Revolving Doors

“You know I’m divorced. I’ve been in a similar situation.”

“I know. I’m not saying that you don’t understand.”

There was a pause at the other end of the line. He knew she was being careful.

“You know you can speak freely. You know you can’t hurt me.


“I haven’t been alone in twenty years.” It was his turn to pause. “Ok, that’s not true. I’ve been alone for the last ten. Even with a bunch of people around me all the time, I was alone. I’ve told you this, I think.”

“You have, indirectly.”

“Yeah. I tell you things I tell no one else. I still don’t know why.”

“I tell you things I don’t tell anyone else either. I’m just as clueless.”

“We’ve been talking for six years. If we didn’t talk about these things, we would have run out of things to say to each other a long time ago I guess.”

He knew she was still on the other end, quiet.

“You still have apprehensions?”

“Yes. Maybe. I don’t know.”

He tossed the contradictions in her accent around in his mind. This has always been a completely irrational thing for him. And yet, here he was.

“I need to ask again. Would you meet me?”

“I don’t know.”

“So there’s only one way to find out. I’ll show up at the airport, and wait for you.”

“Are you serious?”

“For the first time in twenty years, I can do this. So yes, I am serious.”

“What if I told you to not come?”

He paused for a beat. “I would anyway. I need to find out if this is real or a mirage. What we have right now is an illusion.”

“I really don’t know.”

“I’m sorry if this feels like I’m forcing you to decide. There’s been enough time. Everything that we can say without being face-to-face has been said. Let’s find out if this relationship can survive, well, us.”

“You’ll come here?”

“I’ll be at your airport the afternoon of Friday. I will email you a picture of me when I land. If you’re there, you can decide if you want to approach me or not.”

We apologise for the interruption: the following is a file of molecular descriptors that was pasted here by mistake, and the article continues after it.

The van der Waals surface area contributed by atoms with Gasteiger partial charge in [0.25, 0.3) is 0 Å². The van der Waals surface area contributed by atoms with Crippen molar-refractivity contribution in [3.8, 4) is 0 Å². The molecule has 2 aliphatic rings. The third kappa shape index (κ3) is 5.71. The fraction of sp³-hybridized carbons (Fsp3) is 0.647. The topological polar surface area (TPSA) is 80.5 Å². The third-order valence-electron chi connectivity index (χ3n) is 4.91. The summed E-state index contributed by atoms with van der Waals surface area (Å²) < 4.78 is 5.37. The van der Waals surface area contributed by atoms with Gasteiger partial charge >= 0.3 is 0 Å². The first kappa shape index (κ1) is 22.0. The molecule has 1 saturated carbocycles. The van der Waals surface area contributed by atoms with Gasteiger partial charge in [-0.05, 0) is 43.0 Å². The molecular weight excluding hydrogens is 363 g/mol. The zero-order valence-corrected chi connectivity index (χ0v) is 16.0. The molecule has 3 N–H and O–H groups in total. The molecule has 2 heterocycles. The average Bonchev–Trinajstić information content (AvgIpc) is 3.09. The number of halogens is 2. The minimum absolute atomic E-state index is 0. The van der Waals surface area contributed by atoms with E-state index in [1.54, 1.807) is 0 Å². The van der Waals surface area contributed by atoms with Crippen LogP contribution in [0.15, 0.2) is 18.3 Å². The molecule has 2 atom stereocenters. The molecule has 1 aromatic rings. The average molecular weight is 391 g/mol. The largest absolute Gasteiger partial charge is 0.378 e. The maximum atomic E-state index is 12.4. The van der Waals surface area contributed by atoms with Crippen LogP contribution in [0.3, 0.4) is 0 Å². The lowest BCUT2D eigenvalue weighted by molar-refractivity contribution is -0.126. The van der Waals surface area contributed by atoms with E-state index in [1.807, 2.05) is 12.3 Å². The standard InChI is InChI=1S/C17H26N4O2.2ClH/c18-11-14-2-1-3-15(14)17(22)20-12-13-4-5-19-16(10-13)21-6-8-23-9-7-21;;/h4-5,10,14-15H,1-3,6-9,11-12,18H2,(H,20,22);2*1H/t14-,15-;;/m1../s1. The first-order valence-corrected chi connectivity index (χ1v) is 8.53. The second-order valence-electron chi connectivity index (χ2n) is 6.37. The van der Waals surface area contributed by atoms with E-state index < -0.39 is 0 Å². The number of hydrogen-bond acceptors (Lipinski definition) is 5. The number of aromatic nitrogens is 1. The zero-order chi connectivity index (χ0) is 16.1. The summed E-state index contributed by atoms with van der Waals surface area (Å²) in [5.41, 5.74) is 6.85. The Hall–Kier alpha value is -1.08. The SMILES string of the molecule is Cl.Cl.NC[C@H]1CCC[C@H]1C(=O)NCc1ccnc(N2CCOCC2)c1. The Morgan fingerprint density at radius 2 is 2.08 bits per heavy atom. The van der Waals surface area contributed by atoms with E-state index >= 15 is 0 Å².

He waited for a response. More silence.

“In the end the decision will be yours. The cost of travelling to your city is worth knowing if you can overcome your fear. I’m not afraid anymore. I have nothing left to lose. All I ask is if you decide to not meet me, email me goodbye. You’ll not hear from me again.”

Her voice was soft, but steady. “Please understand… I can’t promise you anything.

“I know you can’t. See you soon.”



4 thoughts on “Revolving Doors

  1. Please write more on this, I am very curious whether she will actually go and meet him. This was a great dialogue, I really felt the conversation flowing and I kept wondering what else would be discussed. It is also great to see your use of foreshadowing, my next writing challenge requires the same technique which I have never deliberately used and been finding it a bit difficult – perhaps I am overthinking this. Great entry, thanks for sharing!

    1. I was hoping that you’d notice I posted it, since you wanted more from this story. It’s been sitting in draft for a long time, so I decided to just publish. So I’ll offer the same advice – don’t overthink it. Foreshadowing tends to sound like something crazy or surprising needs to happen. It doesn’t really. I wasn’t 100% satisfied with the structure here but it does well enough to tell the story.

      Thanks for reading and commenting! 🙂

      1. Thank you. I like your dialogues a lot, I read them very naturally and they do invoke curiosity and I just want to read more. In regards to the foreshadowing, I thought it also involved guiding your readers on the outcome by giving certain ‘hints’ throughout the piece. This is the example given by The Daily Post for foreshadowing I noticed they have not mentioned it in your challenge.

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